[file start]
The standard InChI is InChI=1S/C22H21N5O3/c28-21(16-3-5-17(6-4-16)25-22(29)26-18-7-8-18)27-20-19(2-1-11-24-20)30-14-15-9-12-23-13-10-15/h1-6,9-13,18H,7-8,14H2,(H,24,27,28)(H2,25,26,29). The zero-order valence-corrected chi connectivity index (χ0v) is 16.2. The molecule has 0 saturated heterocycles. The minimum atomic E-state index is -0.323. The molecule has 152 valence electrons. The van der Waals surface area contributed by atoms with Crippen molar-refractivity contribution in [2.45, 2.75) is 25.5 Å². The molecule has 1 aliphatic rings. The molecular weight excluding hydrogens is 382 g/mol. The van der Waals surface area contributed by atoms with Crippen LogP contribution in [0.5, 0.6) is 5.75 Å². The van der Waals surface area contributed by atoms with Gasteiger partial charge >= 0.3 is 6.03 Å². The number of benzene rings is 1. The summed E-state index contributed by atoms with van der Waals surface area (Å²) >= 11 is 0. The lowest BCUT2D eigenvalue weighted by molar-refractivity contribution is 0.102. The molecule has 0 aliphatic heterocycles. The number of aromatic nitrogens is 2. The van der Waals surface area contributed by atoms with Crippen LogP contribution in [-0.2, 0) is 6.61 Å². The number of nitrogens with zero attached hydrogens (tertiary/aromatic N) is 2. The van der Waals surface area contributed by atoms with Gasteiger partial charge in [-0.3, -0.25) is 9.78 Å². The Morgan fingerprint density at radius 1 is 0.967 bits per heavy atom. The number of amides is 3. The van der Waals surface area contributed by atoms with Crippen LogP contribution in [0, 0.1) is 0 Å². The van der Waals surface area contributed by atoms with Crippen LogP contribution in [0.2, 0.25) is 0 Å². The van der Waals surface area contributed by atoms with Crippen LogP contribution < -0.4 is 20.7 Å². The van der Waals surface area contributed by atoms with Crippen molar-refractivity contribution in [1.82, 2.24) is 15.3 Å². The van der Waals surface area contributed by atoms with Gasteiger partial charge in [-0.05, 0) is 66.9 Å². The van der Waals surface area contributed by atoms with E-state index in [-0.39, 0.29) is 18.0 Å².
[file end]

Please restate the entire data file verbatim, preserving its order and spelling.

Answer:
The standard InChI is InChI=1S/C22H21N5O3/c28-21(16-3-5-17(6-4-16)25-22(29)26-18-7-8-18)27-20-19(2-1-11-24-20)30-14-15-9-12-23-13-10-15/h1-6,9-13,18H,7-8,14H2,(H,24,27,28)(H2,25,26,29). The zero-order valence-corrected chi connectivity index (χ0v) is 16.2. The molecule has 0 saturated heterocycles. The minimum atomic E-state index is -0.323. The molecule has 152 valence electrons. The van der Waals surface area contributed by atoms with Crippen molar-refractivity contribution in [2.45, 2.75) is 25.5 Å². The molecule has 1 aliphatic rings. The molecular weight excluding hydrogens is 382 g/mol. The van der Waals surface area contributed by atoms with Crippen LogP contribution in [0.5, 0.6) is 5.75 Å². The van der Waals surface area contributed by atoms with Gasteiger partial charge >= 0.3 is 6.03 Å². The number of benzene rings is 1. The summed E-state index contributed by atoms with van der Waals surface area (Å²) >= 11 is 0. The lowest BCUT2D eigenvalue weighted by molar-refractivity contribution is 0.102. The molecule has 0 aliphatic heterocycles. The number of aromatic nitrogens is 2. The van der Waals surface area contributed by atoms with Crippen LogP contribution in [-0.2, 0) is 6.61 Å². The number of nitrogens with zero attached hydrogens (tertiary/aromatic N) is 2. The van der Waals surface area contributed by atoms with Gasteiger partial charge in [-0.3, -0.25) is 9.78 Å². The Morgan fingerprint density at radius 1 is 0.967 bits per heavy atom. The number of amides is 3. The van der Waals surface area contributed by atoms with Crippen LogP contribution in [0, 0.1) is 0 Å². The van der Waals surface area contributed by atoms with Crippen LogP contribution in [0.2, 0.25) is 0 Å². The van der Waals surface area contributed by atoms with Crippen LogP contribution < -0.4 is 20.7 Å². The van der Waals surface area contributed by atoms with Crippen molar-refractivity contribution in [1.82, 2.24) is 15.3 Å². The van der Waals surface area contributed by atoms with Gasteiger partial charge in [-0.05, 0) is 66.9 Å². The van der Waals surface area contributed by atoms with E-state index in [-0.39, 0.29) is 18.0 Å².